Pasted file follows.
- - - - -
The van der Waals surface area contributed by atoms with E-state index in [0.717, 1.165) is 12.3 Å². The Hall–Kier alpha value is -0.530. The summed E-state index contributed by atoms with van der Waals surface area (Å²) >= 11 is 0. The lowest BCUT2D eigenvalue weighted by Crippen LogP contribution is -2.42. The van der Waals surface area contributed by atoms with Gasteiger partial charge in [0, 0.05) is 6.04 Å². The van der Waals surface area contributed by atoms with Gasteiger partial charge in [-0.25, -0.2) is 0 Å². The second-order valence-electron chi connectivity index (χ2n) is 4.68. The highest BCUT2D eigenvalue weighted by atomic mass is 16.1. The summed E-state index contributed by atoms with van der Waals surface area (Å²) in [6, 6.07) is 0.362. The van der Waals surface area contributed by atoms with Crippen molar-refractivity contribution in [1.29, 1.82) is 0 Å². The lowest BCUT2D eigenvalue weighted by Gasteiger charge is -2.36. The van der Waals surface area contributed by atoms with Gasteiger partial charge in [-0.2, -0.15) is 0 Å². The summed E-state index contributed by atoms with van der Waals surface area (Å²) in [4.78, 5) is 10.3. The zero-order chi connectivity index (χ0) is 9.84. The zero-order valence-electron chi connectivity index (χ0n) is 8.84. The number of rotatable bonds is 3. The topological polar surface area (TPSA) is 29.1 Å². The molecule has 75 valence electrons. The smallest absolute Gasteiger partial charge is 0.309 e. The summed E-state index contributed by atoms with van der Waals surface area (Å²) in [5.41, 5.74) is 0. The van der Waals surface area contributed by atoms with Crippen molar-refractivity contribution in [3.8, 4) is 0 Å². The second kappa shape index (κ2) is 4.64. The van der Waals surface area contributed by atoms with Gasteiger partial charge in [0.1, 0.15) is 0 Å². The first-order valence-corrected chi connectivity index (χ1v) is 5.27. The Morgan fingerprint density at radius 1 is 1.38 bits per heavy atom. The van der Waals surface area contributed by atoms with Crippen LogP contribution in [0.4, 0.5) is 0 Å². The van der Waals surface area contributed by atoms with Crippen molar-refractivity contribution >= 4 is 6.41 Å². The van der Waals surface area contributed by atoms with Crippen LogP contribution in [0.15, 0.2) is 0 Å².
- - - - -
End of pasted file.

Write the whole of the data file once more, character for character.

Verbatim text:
The van der Waals surface area contributed by atoms with E-state index in [0.717, 1.165) is 12.3 Å². The Hall–Kier alpha value is -0.530. The summed E-state index contributed by atoms with van der Waals surface area (Å²) >= 11 is 0. The lowest BCUT2D eigenvalue weighted by Crippen LogP contribution is -2.42. The van der Waals surface area contributed by atoms with Gasteiger partial charge in [0, 0.05) is 6.04 Å². The van der Waals surface area contributed by atoms with Gasteiger partial charge in [-0.25, -0.2) is 0 Å². The second-order valence-electron chi connectivity index (χ2n) is 4.68. The highest BCUT2D eigenvalue weighted by atomic mass is 16.1. The summed E-state index contributed by atoms with van der Waals surface area (Å²) in [6, 6.07) is 0.362. The van der Waals surface area contributed by atoms with Crippen molar-refractivity contribution in [1.29, 1.82) is 0 Å². The lowest BCUT2D eigenvalue weighted by Gasteiger charge is -2.36. The van der Waals surface area contributed by atoms with Gasteiger partial charge in [-0.2, -0.15) is 0 Å². The summed E-state index contributed by atoms with van der Waals surface area (Å²) in [4.78, 5) is 10.3. The zero-order chi connectivity index (χ0) is 9.84. The zero-order valence-electron chi connectivity index (χ0n) is 8.84. The number of rotatable bonds is 3. The topological polar surface area (TPSA) is 29.1 Å². The molecule has 75 valence electrons. The smallest absolute Gasteiger partial charge is 0.309 e. The summed E-state index contributed by atoms with van der Waals surface area (Å²) in [5.41, 5.74) is 0. The van der Waals surface area contributed by atoms with Crippen molar-refractivity contribution in [3.8, 4) is 0 Å². The second kappa shape index (κ2) is 4.64. The van der Waals surface area contributed by atoms with Gasteiger partial charge in [0.1, 0.15) is 0 Å². The first-order valence-corrected chi connectivity index (χ1v) is 5.27. The Morgan fingerprint density at radius 1 is 1.38 bits per heavy atom. The van der Waals surface area contributed by atoms with Crippen LogP contribution in [0.4, 0.5) is 0 Å². The van der Waals surface area contributed by atoms with Crippen molar-refractivity contribution >= 4 is 6.41 Å². The van der Waals surface area contributed by atoms with Crippen LogP contribution in [0.15, 0.2) is 0 Å².